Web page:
This skill seems like it would be very beneficial to somebody in a work environment where you’re in a meeting and you’re trying to persuade your team to go a certain way. And you might have opposing views with somebody else, but your job is to persuade the audience to come your way -not really negotiate with the other person to bring them into the fold because it’s one of those situations where you’re in front of a number of people, and those negotiation skills don’t play as well in front of groups.
So for people who are trying to persuade in meetings, what tips would you have for them to try and get the audience to go come their way?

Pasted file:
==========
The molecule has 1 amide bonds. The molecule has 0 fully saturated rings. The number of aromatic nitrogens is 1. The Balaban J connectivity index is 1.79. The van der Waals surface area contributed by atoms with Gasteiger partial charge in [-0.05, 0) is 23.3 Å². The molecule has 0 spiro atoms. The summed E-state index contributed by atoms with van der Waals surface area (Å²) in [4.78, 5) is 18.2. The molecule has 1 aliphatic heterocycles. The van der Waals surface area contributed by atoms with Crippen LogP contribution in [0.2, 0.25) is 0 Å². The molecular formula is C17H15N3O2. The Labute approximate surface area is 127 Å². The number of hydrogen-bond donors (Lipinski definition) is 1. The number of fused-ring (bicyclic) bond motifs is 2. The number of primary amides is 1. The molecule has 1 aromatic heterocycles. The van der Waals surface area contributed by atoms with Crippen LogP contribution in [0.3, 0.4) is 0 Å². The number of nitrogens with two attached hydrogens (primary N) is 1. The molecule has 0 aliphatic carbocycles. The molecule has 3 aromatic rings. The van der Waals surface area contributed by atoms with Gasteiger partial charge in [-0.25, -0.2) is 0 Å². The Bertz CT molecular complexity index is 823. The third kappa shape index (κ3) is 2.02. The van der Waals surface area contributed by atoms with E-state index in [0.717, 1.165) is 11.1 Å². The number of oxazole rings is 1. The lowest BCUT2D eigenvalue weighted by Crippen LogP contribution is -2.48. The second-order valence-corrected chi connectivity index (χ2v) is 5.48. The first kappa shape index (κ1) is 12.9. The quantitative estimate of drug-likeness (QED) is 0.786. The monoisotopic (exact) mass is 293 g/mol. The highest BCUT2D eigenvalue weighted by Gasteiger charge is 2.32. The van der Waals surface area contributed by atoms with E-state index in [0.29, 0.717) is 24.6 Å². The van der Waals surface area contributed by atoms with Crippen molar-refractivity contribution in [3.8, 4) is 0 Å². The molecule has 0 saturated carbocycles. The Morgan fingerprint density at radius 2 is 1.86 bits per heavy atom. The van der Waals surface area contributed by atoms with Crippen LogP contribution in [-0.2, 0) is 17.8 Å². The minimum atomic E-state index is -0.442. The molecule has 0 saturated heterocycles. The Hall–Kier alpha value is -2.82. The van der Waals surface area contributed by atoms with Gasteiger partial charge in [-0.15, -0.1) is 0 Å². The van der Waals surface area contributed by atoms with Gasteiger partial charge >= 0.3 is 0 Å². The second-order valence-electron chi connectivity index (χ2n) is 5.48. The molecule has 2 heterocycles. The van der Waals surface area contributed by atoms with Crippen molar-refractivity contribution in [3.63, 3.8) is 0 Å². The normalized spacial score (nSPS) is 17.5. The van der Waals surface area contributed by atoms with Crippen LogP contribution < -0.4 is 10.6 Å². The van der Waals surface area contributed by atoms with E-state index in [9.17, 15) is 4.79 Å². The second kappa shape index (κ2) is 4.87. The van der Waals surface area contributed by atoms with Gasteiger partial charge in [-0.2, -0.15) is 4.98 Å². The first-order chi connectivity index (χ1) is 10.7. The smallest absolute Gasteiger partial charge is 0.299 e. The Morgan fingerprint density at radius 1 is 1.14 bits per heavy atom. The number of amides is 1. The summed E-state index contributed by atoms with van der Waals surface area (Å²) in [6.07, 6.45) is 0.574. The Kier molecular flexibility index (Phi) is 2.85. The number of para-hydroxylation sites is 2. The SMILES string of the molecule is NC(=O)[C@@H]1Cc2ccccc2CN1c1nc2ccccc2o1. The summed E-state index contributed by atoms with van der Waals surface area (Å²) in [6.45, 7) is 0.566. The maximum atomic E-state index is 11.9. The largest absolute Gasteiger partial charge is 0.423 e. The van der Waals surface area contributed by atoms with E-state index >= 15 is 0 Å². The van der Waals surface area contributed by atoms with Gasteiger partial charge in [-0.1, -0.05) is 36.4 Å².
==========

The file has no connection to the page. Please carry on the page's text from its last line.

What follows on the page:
I think the biggest thing is like I said before, having a strategy, knowing what you have to get. You might want a lot, but you don’t have to get everything – and it’s important to know what you need to get and if there is opposition to you getting what is absolutely necessary. Who’s against you?
So if you go into a group setting where there are five people and you know two of them are on your side and three of them are against you; if you’re going to vote majority rule you only really need to get one person. If you want to get all five people, then you have take into consideration, what is a way for me to reach out and connect with all five of these people in a way that’s going to get them to agree to what I need them to – and I’m willing to compromise on these things.